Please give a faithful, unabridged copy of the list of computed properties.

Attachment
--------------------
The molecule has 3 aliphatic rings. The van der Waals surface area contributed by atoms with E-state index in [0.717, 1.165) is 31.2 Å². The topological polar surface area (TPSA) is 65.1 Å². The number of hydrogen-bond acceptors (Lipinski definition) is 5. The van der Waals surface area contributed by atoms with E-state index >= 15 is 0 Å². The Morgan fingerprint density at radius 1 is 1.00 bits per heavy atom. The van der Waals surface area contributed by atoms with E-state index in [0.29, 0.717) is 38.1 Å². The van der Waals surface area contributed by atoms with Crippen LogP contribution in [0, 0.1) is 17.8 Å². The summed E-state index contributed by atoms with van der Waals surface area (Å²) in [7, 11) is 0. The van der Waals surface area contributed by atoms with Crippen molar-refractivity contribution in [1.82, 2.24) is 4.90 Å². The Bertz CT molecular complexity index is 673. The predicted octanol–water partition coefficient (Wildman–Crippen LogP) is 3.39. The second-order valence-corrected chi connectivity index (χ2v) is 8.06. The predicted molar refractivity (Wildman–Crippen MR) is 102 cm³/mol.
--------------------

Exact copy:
The molecule has 3 aliphatic rings. The van der Waals surface area contributed by atoms with E-state index in [0.717, 1.165) is 31.2 Å². The topological polar surface area (TPSA) is 65.1 Å². The number of hydrogen-bond acceptors (Lipinski definition) is 5. The van der Waals surface area contributed by atoms with E-state index >= 15 is 0 Å². The Morgan fingerprint density at radius 1 is 1.00 bits per heavy atom. The van der Waals surface area contributed by atoms with E-state index in [0.29, 0.717) is 38.1 Å². The van der Waals surface area contributed by atoms with Crippen LogP contribution in [0, 0.1) is 17.8 Å². The summed E-state index contributed by atoms with van der Waals surface area (Å²) in [7, 11) is 0. The van der Waals surface area contributed by atoms with Crippen molar-refractivity contribution in [1.82, 2.24) is 4.90 Å². The Bertz CT molecular complexity index is 673. The predicted octanol–water partition coefficient (Wildman–Crippen LogP) is 3.39. The second-order valence-corrected chi connectivity index (χ2v) is 8.06. The predicted molar refractivity (Wildman–Crippen MR) is 102 cm³/mol.